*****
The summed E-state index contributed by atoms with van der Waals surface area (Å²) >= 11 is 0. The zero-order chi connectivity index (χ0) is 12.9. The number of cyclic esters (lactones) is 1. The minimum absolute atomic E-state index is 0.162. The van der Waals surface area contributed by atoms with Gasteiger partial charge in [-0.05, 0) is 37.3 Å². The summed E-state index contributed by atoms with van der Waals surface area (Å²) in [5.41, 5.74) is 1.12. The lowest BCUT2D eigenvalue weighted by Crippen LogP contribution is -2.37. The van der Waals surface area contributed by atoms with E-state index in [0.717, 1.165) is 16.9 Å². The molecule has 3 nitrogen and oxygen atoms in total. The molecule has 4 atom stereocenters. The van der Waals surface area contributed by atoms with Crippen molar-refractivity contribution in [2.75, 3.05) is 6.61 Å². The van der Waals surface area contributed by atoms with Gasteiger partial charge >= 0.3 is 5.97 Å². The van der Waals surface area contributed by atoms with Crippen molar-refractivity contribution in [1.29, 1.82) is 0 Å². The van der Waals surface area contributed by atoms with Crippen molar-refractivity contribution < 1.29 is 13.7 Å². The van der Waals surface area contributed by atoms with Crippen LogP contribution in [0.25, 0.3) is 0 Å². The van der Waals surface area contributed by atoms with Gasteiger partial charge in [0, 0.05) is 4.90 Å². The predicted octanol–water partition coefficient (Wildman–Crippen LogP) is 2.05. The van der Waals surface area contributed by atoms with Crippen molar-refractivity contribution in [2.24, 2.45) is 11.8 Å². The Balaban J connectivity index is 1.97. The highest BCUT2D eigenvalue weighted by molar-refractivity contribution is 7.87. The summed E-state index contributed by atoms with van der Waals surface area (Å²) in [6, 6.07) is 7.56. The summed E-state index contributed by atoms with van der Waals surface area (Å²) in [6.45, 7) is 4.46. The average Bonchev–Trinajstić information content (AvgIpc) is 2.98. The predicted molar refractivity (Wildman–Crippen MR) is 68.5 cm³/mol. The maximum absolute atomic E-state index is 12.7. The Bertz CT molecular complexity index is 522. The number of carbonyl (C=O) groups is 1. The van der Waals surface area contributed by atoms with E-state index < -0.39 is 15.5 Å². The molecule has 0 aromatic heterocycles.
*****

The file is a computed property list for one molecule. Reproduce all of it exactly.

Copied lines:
The summed E-state index contributed by atoms with van der Waals surface area (Å²) >= 11 is 0. The zero-order chi connectivity index (χ0) is 12.9. The number of cyclic esters (lactones) is 1. The minimum absolute atomic E-state index is 0.162. The van der Waals surface area contributed by atoms with Gasteiger partial charge in [-0.05, 0) is 37.3 Å². The summed E-state index contributed by atoms with van der Waals surface area (Å²) in [5.41, 5.74) is 1.12. The lowest BCUT2D eigenvalue weighted by Crippen LogP contribution is -2.37. The van der Waals surface area contributed by atoms with E-state index in [0.717, 1.165) is 16.9 Å². The molecule has 3 nitrogen and oxygen atoms in total. The molecule has 4 atom stereocenters. The van der Waals surface area contributed by atoms with Crippen molar-refractivity contribution in [2.75, 3.05) is 6.61 Å². The van der Waals surface area contributed by atoms with Gasteiger partial charge >= 0.3 is 5.97 Å². The van der Waals surface area contributed by atoms with Crippen molar-refractivity contribution in [1.29, 1.82) is 0 Å². The van der Waals surface area contributed by atoms with Crippen molar-refractivity contribution < 1.29 is 13.7 Å². The van der Waals surface area contributed by atoms with Crippen LogP contribution in [0.25, 0.3) is 0 Å². The van der Waals surface area contributed by atoms with Gasteiger partial charge in [0, 0.05) is 4.90 Å². The predicted octanol–water partition coefficient (Wildman–Crippen LogP) is 2.05. The van der Waals surface area contributed by atoms with Crippen molar-refractivity contribution in [2.24, 2.45) is 11.8 Å². The Balaban J connectivity index is 1.97. The highest BCUT2D eigenvalue weighted by molar-refractivity contribution is 7.87. The summed E-state index contributed by atoms with van der Waals surface area (Å²) in [6, 6.07) is 7.56. The summed E-state index contributed by atoms with van der Waals surface area (Å²) in [6.45, 7) is 4.46. The average Bonchev–Trinajstić information content (AvgIpc) is 2.98. The predicted molar refractivity (Wildman–Crippen MR) is 68.5 cm³/mol. The maximum absolute atomic E-state index is 12.7. The Bertz CT molecular complexity index is 522. The number of carbonyl (C=O) groups is 1. The van der Waals surface area contributed by atoms with E-state index < -0.39 is 15.5 Å². The molecule has 0 aromatic heterocycles.